I recently read Lord of the Flies by William Golding for my English class. When my teacher first introduced my class to this book, I thought it’d be like the other books we’ve read in school last year, and I was not particularly thrilled to read it. However, the story Lord of the Flies tells is extremely chaotic and I found myself liking the book more and more.
The novel is about a group of extremely young British school boys who are stranded on an island and who thought it would be heaven on Earth since there are no adults around and no rules to obey. However, the boys soon realize that they need to establish ground rules and the makeshift democracy seemed to work for a while. To be honest, I didn’t think boys 10 years and younger paid much attention to politics. However, as the book progresses, the reader could tell that the boys are actually shredding their civilized self and becoming more and more animal like and savage. Jack, the main antagonist, even manages to first handedly murder 3 boys who were on the island. I know. I’m shocked too.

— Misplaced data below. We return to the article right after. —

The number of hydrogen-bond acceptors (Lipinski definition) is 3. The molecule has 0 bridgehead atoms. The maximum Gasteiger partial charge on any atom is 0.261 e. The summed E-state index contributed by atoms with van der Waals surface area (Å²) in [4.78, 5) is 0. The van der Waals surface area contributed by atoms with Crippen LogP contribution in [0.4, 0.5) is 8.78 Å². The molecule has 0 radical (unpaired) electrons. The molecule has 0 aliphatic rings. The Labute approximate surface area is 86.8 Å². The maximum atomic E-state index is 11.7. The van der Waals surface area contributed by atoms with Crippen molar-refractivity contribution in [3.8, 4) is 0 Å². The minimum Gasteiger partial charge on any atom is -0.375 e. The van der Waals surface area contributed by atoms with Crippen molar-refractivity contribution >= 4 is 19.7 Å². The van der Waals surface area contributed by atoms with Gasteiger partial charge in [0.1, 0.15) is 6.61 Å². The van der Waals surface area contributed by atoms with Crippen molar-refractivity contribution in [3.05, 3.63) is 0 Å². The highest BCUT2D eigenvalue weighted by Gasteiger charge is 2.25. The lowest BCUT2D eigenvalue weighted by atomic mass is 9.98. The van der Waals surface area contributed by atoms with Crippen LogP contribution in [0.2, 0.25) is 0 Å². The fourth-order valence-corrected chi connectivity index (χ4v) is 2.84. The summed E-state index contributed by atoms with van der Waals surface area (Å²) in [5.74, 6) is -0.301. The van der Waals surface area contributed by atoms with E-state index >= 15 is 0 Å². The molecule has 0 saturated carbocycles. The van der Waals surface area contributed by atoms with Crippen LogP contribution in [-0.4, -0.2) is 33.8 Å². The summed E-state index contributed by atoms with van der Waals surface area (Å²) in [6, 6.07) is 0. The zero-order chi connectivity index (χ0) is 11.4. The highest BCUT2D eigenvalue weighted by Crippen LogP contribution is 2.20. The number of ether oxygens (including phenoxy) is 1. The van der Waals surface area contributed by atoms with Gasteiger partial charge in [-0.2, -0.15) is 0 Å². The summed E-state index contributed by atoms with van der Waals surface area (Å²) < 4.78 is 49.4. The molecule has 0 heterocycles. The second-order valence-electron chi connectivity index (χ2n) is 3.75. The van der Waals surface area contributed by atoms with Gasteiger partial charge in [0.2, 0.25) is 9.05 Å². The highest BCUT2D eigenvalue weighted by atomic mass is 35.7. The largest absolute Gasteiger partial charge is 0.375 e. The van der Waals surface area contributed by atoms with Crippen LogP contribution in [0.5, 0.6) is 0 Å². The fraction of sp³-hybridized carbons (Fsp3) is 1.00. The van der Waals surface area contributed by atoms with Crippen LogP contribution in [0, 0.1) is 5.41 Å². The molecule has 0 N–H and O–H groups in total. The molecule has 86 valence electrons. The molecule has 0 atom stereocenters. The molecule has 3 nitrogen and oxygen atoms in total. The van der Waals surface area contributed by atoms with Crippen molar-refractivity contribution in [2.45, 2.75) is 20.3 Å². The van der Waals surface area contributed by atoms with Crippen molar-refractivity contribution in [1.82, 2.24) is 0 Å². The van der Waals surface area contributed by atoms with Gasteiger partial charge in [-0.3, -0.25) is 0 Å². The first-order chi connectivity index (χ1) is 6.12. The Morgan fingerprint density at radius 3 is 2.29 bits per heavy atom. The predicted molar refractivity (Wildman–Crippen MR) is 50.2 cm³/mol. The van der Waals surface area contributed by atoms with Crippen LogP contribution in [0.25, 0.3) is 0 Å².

The novel opens with its protagonist, Ralph, and I found myself disliking the immature, “fair” boy who the others choose as leader of their “society”. However, I felt pity towards the social outcast, Piggy. Piggy is ostracized because he is overweight, has asthma, and he has glasses. I could relate more to Piggy because I’m more or less a nerd myself, and I felt angry at how today’s society isolates the nerdy kids, as well. As the book progresses, the shockingly brutal actions that the young boys perform caused me to think about the savagery that exists in our own society and how Golding is right to stress that everyone has innate evil in them and how it cannot be killed. I like this book for this sole reason: this book is not merely about a group of immature school boys, it is about chaos, fear, danger, savagery, and above all, the degeneration of human nature. Golding cleverly intervenes references, plot, and personalities into his masterpiece and I never thought I’d learn so much about human nature through a book that we’ve read in English. Lord of the Flies has taught me a valuable lesson and I would definitely recommend it for a light read outside of school.